Gordon G Hall
Writer and Neo-Philhellene

Articles about Greece
Greek Lifts

Vertical living is very much a part of life in almost any Greek city. The population rush from country to town during the latter part of the twentieth century put immense pressure on places such as Thessaloniki. The answer was to build high-rise apartment blocks, and it was thus with undisguised glee that the developers of the 1960’s addressed the delightful exercise of filling their pockets with enormous amounts of money at minimal expense. Apartment-ville had arrived.

Initially the inclusion of a personnel lift in apartment development plans, if indeed such plans existed, seemed an unwarranted expense. But realisation dawned upon these fly-by-night entrepreneurs that it was not easy to sell an eighth floor apartment that could only be accessed by a staircase. And so the lift became a necessity. The architectural challenge was to fit this awkward vertical column into the building without losing too much valuable real estate. Lifts are therefor exceedingly small, inevitably confined to slightly obscure dark corners, and as a result rather smelly. Furthermore they have most certainly not been designed to complement their surroundings.

The rather more upmarket apartment block entrances in downtown Thessaloniki were designed to impress their parvenu clientele. They therefore boast marble walls, perhaps some mosaic decoration and a large gilded mirror or two. There might be an ornate commissionaire’s desk, and a rack of dark oak carved pigeonholes awaiting communications of business and love. This was of course but an architectural ideal, and was soon overtaken by the practicalities of usage. There was no money for the commissionaire, the mosaic was done on the cheap, so started to ‘moult’ chips within a couple of years. The marble remains solidly intact, but the post pigeonholes stare out blankly and longingly, awaiting just one letter that would justify the expense of their installation. The post is left lying helplessly upon some latter-day installed cheap shelf where it is irregularly sifted by passing residents. The resulting heaps of unrecognised mail, glossy brochures advertising take away meals, and unrequited delivery slips, gaze blankly at the ceiling or slide, unwanted, to the floor.

But into this original concept of an elegant and imposing entrance there had to be fitted an uncompromisingly utilitarian element, the lift. Sometimes it was indeed an afterthought, in which case a degree of understanding can be extended to the necessary reorganisation of the stairwell. But since 1970 there really has been no such excuse as from then on the lift was firmly established as an integral part of the development, if not the design. But architects did not, understandably, welcome the harsh aesthetic offered by this device, so the wretched little orifice of the metal door had to be hidden somewhere, preferably at the back of the foyer, looped lovingly within the embrace of a stone staircase. Sometimes it is necessary to ascend to a mezzanine level in order to find the darn thing, for the interior designer would want nothing to detract from his vision of a grand staircase leading enticingly into the heart of his supposedly elegant building. But even then there was an overwhelming compunction to hide that bleak exterior with its prison-door window giving a frosted glimpse of the lighted cell within.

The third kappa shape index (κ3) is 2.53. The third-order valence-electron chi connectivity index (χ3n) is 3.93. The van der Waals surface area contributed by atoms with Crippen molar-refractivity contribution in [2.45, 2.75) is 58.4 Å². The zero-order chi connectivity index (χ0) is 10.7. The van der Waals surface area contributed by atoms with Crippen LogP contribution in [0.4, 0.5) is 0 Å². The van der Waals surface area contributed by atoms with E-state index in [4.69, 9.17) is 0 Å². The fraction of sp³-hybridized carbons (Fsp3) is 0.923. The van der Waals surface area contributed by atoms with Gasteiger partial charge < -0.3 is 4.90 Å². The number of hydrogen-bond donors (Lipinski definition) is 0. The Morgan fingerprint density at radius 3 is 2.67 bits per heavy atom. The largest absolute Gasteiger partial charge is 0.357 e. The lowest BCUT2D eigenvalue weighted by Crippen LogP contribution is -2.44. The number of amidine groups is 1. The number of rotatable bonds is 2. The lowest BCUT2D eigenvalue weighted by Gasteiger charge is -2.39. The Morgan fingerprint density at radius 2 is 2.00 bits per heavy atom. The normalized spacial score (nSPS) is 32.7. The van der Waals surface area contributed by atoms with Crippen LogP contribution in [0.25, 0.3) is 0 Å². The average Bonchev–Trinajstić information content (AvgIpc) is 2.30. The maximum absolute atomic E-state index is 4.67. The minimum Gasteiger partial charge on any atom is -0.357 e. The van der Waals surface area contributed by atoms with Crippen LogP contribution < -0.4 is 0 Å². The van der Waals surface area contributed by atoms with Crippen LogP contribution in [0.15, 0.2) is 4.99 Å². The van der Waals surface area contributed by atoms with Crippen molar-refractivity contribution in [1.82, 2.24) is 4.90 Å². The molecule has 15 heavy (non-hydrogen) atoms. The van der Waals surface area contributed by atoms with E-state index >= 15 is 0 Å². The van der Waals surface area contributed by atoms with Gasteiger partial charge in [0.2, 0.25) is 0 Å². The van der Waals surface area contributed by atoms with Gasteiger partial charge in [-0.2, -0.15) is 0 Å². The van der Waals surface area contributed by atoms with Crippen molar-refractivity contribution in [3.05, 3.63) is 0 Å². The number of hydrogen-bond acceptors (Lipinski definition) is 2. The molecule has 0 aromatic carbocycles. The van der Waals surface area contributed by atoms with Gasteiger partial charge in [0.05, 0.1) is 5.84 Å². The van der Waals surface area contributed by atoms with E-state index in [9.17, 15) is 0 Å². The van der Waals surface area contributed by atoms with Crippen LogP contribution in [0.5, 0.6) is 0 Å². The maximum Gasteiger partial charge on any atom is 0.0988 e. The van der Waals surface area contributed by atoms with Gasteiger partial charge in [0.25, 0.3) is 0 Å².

It therefore takes time, and not a little persistence, to locate the object of your ascending desire and to stab hard, probably several times at the unresponsive call button. There is a wayward streak amongst the system designers of lift electronics that no doubt has them gripping their sides with mirth after a hard day in the development lab. The pressing of the call button sets in motion a series of unplanned and unexpected events that involves the lift passing your entry point on at least one occasion before finally coming to rest with a chirpy ‘ping’. At this stage you must act with determination and haste. Do not expect the lift door to open for you, instead you must grab it before the lift realises that it has made serious error in acceding to your wishes and decides to take itself off to the seventh floor where it can skulk unmolested by would-be users.

Most likely there will be a step to negotiate, either up or down depending upon the lifts proclivity of the day. It would seem that the elementary process whereby you set a lift to stop precisely at the level of the intended floor is either totally beyond the capabilities of Greek lift designers, or simply another little joke from the repertoire of those that laughingly call themselves lift service engineers. Do not be alarmed! It is unlikely that, once having stopped within a few hundred millimeters of the precise level, the lift will take it into its head that it should correct itself; unlikely, but not impossible.